This is a good example of Creswick’s topographical designs, which structures the landscape in terms of the conventions of the Picturesque. Typically, it invites the viewer to engage with a panorama that extends from the very near (with trees and foliage represented in detail) to the very far (rendered in terms of the graphic equivalent of aerial perspective). Drawing on the Picturesque, Creswick transforms the Welsh landscape into a version of Italy; as usual, the drawing of the figures in the foreground is stilted and conventional. Featuring in Thomas Roscoe’s Wanderings and Excursions in South Wales, facing 166. Steel-plate engraving by E. Radclyffe. 3¾ x 5½ inches. [Click on image to enlarge it.]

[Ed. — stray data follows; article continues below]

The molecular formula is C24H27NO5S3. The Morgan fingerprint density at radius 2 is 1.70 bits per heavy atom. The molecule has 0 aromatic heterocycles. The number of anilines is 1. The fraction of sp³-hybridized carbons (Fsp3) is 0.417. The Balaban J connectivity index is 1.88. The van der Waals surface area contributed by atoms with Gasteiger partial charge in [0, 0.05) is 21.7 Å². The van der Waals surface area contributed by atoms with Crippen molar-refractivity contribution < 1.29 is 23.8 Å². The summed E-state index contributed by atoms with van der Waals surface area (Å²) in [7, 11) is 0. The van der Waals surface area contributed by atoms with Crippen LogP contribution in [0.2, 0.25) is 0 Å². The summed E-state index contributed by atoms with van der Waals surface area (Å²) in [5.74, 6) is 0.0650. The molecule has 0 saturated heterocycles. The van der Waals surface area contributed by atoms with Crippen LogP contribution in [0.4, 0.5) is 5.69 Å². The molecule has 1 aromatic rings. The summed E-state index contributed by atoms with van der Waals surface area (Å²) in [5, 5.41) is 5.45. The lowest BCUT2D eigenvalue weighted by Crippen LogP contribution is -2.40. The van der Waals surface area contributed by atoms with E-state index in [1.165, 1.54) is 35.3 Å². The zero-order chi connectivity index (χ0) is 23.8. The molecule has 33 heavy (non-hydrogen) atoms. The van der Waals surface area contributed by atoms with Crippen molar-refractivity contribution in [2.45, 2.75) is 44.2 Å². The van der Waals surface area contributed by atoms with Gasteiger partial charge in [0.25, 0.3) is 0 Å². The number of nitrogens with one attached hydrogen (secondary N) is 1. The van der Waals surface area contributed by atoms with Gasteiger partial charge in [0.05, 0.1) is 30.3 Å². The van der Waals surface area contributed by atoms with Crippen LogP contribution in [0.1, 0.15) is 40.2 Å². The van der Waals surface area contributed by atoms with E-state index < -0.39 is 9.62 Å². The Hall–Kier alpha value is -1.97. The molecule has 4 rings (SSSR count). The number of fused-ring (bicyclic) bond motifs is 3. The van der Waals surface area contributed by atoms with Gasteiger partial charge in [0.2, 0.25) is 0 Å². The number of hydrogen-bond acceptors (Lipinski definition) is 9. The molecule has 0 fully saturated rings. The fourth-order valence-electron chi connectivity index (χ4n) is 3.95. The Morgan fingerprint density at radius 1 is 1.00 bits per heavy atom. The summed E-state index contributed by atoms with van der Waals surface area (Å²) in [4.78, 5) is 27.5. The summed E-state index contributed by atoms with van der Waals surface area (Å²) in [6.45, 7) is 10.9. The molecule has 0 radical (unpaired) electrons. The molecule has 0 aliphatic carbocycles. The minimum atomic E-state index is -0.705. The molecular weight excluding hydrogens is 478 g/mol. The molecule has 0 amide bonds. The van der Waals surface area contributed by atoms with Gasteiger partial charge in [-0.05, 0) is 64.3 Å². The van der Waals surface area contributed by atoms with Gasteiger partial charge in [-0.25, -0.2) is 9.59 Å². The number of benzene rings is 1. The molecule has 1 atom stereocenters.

Photograph and text by Simon Cooke. You may use this image without prior permission for any scholarly or educational purpose as long as you (1) credit the photographer and (2) link to this URL in a web document or cite it in a print one.
Roscoe, Thomas. Wanderings and Excursions in South Wales. London: Tilt, 1837.
Created 6 April 2021